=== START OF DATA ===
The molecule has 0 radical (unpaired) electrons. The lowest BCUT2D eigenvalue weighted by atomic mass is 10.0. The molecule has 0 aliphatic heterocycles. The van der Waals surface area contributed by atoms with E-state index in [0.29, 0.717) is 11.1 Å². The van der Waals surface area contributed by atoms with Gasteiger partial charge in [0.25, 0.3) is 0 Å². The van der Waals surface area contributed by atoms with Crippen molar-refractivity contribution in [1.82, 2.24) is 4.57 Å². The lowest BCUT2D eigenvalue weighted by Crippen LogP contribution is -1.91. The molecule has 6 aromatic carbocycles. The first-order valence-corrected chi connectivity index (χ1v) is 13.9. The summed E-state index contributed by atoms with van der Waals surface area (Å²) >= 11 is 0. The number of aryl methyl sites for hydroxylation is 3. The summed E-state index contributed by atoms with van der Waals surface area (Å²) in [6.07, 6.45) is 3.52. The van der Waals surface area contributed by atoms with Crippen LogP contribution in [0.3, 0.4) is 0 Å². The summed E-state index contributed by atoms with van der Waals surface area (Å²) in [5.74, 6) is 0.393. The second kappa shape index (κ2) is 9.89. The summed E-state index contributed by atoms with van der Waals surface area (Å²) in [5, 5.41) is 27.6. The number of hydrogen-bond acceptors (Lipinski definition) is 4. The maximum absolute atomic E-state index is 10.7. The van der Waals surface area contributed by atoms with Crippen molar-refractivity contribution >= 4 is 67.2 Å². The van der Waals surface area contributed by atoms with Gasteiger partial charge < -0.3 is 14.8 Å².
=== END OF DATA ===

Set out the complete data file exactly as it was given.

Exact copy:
The molecule has 0 radical (unpaired) electrons. The lowest BCUT2D eigenvalue weighted by atomic mass is 10.0. The molecule has 0 aliphatic heterocycles. The van der Waals surface area contributed by atoms with E-state index in [0.29, 0.717) is 11.1 Å². The van der Waals surface area contributed by atoms with Gasteiger partial charge in [0.25, 0.3) is 0 Å². The van der Waals surface area contributed by atoms with Crippen molar-refractivity contribution in [1.82, 2.24) is 4.57 Å². The lowest BCUT2D eigenvalue weighted by Crippen LogP contribution is -1.91. The molecule has 6 aromatic carbocycles. The first-order valence-corrected chi connectivity index (χ1v) is 13.9. The summed E-state index contributed by atoms with van der Waals surface area (Å²) >= 11 is 0. The number of aryl methyl sites for hydroxylation is 3. The summed E-state index contributed by atoms with van der Waals surface area (Å²) in [6.07, 6.45) is 3.52. The van der Waals surface area contributed by atoms with Crippen LogP contribution in [0.3, 0.4) is 0 Å². The summed E-state index contributed by atoms with van der Waals surface area (Å²) in [5.74, 6) is 0.393. The second kappa shape index (κ2) is 9.89. The summed E-state index contributed by atoms with van der Waals surface area (Å²) in [5, 5.41) is 27.6. The number of hydrogen-bond acceptors (Lipinski definition) is 4. The maximum absolute atomic E-state index is 10.7. The van der Waals surface area contributed by atoms with Crippen molar-refractivity contribution >= 4 is 67.2 Å². The van der Waals surface area contributed by atoms with Gasteiger partial charge < -0.3 is 14.8 Å².